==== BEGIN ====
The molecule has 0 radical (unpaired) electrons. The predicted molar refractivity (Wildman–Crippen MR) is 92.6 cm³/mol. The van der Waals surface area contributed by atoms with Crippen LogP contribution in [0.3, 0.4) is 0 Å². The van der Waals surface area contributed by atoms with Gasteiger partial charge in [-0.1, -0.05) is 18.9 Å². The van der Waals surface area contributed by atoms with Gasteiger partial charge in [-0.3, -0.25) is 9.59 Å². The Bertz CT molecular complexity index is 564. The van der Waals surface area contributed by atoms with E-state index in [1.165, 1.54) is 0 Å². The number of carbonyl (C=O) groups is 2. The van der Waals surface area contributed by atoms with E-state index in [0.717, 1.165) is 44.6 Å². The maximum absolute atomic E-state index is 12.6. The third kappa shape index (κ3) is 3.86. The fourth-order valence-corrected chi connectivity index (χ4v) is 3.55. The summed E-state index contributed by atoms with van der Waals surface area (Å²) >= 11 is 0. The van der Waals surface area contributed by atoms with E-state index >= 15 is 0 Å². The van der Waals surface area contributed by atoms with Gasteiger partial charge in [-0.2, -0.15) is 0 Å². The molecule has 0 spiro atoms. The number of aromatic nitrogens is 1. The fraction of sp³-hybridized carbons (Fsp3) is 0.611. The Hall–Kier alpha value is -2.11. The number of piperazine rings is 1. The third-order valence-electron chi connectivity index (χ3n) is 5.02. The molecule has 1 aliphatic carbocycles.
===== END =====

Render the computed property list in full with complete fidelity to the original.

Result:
The molecule has 0 radical (unpaired) electrons. The predicted molar refractivity (Wildman–Crippen MR) is 92.6 cm³/mol. The van der Waals surface area contributed by atoms with Crippen LogP contribution in [0.3, 0.4) is 0 Å². The van der Waals surface area contributed by atoms with Gasteiger partial charge in [-0.1, -0.05) is 18.9 Å². The van der Waals surface area contributed by atoms with Gasteiger partial charge in [-0.3, -0.25) is 9.59 Å². The Bertz CT molecular complexity index is 564. The van der Waals surface area contributed by atoms with E-state index in [1.165, 1.54) is 0 Å². The number of carbonyl (C=O) groups is 2. The van der Waals surface area contributed by atoms with E-state index in [0.717, 1.165) is 44.6 Å². The maximum absolute atomic E-state index is 12.6. The third kappa shape index (κ3) is 3.86. The fourth-order valence-corrected chi connectivity index (χ4v) is 3.55. The summed E-state index contributed by atoms with van der Waals surface area (Å²) >= 11 is 0. The van der Waals surface area contributed by atoms with E-state index >= 15 is 0 Å². The van der Waals surface area contributed by atoms with Gasteiger partial charge in [-0.2, -0.15) is 0 Å². The molecule has 0 spiro atoms. The number of aromatic nitrogens is 1. The fraction of sp³-hybridized carbons (Fsp3) is 0.611. The Hall–Kier alpha value is -2.11. The number of piperazine rings is 1. The third-order valence-electron chi connectivity index (χ3n) is 5.02. The molecule has 1 aliphatic carbocycles.